Should You Invest in the World’s Most Ethical Companies 2011 Edition

The Ethisphere Institute announced its fifth annual selection of the World’s Most Ethical Companies, highlighting 110 organizations that lead the way in promoting ethical business standards. Of the 110 companies honored this year, 74were on the 2010 list. (If you need help with the math, 36 are new to the list in 2011 and 26 companies dropped off from the 2010 list.)

As they did with the 2010 list, Ethisphere is emphasizing the better financial performance by the companies on this year’s list.

“The World’s Most Ethical Companies, if indexed, would have significantly outperformed the S&P 500 by delivering a nearly 27 percent return to shareholders since 2007, compared to the S&P’s negative 8.5 percent shareholder return during the same period, proving there is a strong correlation between a company’s ethics program and its performance,” said Alex Brigham, Executive Director of the Ethisphere Institute.

Personally, I think its bit misguided to judge the past performance of companies on the 2011 list by looking backwards, especially for the new companies included in the list. As we hear for all investments, past performance is no measure of future performance. A good investor would want a tool to help decide whether to invest in a company, not whether they should have invested 5 years ago.

Is inclusion on the list of Most Ethical Companies an indicator of future performance?

Last year, I looked at Ethisphere’s 2007 World’s Most Ethical Companies and tracked their performance forward to determine whether you should invest in ethical companies. The answer was “yes.” That first class, as a whole, did outperform the broader markets.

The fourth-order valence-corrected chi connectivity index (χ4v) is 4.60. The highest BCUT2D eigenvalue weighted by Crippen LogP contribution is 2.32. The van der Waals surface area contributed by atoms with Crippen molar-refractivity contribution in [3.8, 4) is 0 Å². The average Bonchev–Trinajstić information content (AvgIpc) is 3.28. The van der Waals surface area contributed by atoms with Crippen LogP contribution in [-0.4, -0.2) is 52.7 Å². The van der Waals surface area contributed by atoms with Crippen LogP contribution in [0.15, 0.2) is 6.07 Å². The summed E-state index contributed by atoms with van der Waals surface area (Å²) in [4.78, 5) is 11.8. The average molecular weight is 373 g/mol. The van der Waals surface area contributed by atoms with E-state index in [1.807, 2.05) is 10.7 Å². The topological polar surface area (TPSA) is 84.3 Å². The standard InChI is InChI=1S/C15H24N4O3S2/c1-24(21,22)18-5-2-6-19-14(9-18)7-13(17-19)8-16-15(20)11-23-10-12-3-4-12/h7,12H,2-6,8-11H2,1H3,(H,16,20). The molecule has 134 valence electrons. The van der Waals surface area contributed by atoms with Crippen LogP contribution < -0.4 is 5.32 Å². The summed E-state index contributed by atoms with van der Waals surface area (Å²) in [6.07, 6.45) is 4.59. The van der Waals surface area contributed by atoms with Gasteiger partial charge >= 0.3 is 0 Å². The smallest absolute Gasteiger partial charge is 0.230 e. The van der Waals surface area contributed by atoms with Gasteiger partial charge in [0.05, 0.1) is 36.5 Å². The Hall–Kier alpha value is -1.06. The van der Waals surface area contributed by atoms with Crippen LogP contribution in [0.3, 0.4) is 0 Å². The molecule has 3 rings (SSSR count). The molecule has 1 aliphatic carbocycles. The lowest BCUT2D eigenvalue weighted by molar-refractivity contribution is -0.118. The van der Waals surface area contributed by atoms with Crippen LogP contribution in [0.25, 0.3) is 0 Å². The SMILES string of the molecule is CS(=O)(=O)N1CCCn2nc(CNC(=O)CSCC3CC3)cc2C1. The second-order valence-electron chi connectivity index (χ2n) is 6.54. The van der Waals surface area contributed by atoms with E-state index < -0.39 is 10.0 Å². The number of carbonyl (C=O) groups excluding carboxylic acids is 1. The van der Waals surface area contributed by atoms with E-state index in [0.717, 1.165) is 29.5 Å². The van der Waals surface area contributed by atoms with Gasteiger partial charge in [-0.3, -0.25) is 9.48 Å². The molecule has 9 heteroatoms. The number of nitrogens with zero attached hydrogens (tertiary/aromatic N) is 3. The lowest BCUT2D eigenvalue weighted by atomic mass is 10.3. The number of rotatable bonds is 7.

I decided to update my study and see if it still held true. The answer is still “yes.”  Those public companies on the 2007 list significantly outperformed the broader markets. If you bought one share of each, you would have realized a 3.96% return. That compares to a -12.36% loss on the S&P index and a -9.1% loss on the Dow Jones Industrials.

You can see my calculations in this spreadsheet (in Google Docs):

They are not all winners. About half outperformed and half underperformed. But as a whole, you came out ahead. Salesforce is the bigger gainer on the list with a 126% gain. Nokia is pulling up the rear with a 70% loss.

The weak spot in my analysis is that it leaves out the effect of dividends on the returns. In looking through the Ethisphere list, they seem to be a broad mix of companies so I assumed the dividends of these companies would be similar to the dividends from the companies in that broader indexes.

My conclusion is that the companies on the 2007 list of the most ethical companies were a good investment. I may just put some money on some of those new 26 companies on the 2011 list.

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